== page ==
Photograph by Amy Kruzan

Photograph by Amy Kruzan


Alone in the Storm: Wildlife Displaced, Injured, or Killed by Hurricane Florence

by Oscar Mayer

Hurricane Florence barreled toward the coast of North Carolina on September 1st, 2018. The Storm grew more threatening with every passing moment. Evacuations began in mass as North Carolinians escaped Florence’s path to save themselves and their loved ones. But for the local wildlife, there was no place to escape.

Hurricanes are not incredibly uncommon in North Carolina. As Tricia Hoover from Wildlife Welfare pointed out, “North Carolina seems to get the worst hurricanes in the fall which is baby squirrel season”. What was uncommon, however, was the sheer power of Hurricane Florence. 70 miles-per-hour winds and massive flooding events ravaged natural habitats, leaving wild animals stranded without refuge.

A high-velocity gust of wind could easily snap a bird’s fragile bones and rip a squirrel nest right out of a tree. The effects of these winds are all the more devastating as Florence hit at the peak of the baby squirrel season. As inches of rain accumulated into feet on the surface of North Carolina, ground-dwelling animals like rabbits and mice were drowned in their burrows. The true number of fatalities of these animals will remain unknown as their lives were taken so suddenly and quietly.

While Hurricane Florence was violent and dramatic, wildlife has yet to feel the worst of the storm’s impact. Ana Arroyo, a licensed wildlife rehabilitator operating out of Ithaca, provided insights into the dire situation North Carolina Wildlife will continue to face in the coming months.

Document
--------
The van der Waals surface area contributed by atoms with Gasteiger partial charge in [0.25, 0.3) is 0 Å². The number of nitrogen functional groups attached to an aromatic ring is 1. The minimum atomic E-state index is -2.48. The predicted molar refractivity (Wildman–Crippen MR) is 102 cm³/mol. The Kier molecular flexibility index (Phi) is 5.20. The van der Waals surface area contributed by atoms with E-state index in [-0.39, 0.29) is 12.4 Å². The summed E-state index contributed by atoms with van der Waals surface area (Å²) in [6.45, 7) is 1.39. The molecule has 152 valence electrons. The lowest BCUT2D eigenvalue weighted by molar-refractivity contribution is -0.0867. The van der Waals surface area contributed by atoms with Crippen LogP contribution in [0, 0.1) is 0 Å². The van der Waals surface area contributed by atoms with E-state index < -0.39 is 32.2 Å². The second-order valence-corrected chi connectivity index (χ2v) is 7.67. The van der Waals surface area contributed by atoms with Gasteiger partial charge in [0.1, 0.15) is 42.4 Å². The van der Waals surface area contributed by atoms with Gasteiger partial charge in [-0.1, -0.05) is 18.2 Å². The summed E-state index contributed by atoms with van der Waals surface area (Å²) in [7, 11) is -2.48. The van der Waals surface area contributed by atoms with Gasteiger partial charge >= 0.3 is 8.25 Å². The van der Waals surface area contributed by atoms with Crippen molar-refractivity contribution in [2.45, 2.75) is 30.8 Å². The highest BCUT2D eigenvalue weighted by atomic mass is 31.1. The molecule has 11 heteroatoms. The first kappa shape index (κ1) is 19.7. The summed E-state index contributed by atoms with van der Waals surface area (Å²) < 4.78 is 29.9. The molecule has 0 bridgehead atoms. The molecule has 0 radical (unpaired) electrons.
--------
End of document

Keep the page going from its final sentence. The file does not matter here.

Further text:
According to Arroyo, exposure will be the greatest challenge for wildlife to overcome. Arroyo stated,

“Animals that haven't been able to get out of the rain for days and become wet, cold, and dehydrated”.

Weakened and battered by Florence, Wildlife have to survive the aftermath of the destructive storm before returning to their baseline routine. With habitats already threatened by human expansion, Florence’s impact may have dealt a fatal blow to the North Carolina ecology. “[Animals] can find food and can find water, but they can’t find places to breed or they’re getting forced together, and that spreads diseases” according to Arroyo.

While many families evacuated the threatening weather, CLAWS, Inc., a Wildlife Sanctuary in Chapel Hill, remained dedicated to sheltering wildlife throughout the entire hurricane. “We were as available for wildlife as it was safe to be” Stated Kindra Mammone, The Executive Director of CLAWS, Inc., “all animals here were crated in case we had to evacuate, which we didn’t have to do. All animals that normally live outside were put in temporary caging inside and kept there until the entire storm passed”. Luckily, the efforts of CLAWS, Inc. paid off.

“We were hit by this storm for days on end” Stated Mammone, “but had fully prepared before the storm and got very lucky not to have any trees fall on enclosures”.

Lucky as CLAWS, Inc. was, potentially deadly hurricanes like Florence are becoming increasingly common. “We always get storms in the fall,” Stated Mammone, “we always get wildlife in during those”. Even before the storm, many rehabilitation shelters were operating on incredibly tight budgets and low resources. Storms and hurricane only exasperate the threat of resource shortages. Without support, many rehabilitation shelters will be forced to prematurely release animals or put them to sleep. How many more storms will it take before Wildlife Rehabilitation Centers like CLAWS, Inc. run out of luck?

As hurricanes and tropical storms become more devastating, humans will be able to adapt. Mass evacuations and fortified shelters will ensure the loss of human life will be minimized. But wildlife will continue to be left behind, to drown, to starve, to freeze. We need to ensure that Wildlife Rehabilitation Centers like CLAWS, Inc. will have the resources to save as many animals as possible. If they can’t ensure the safety of our wildlife, who will?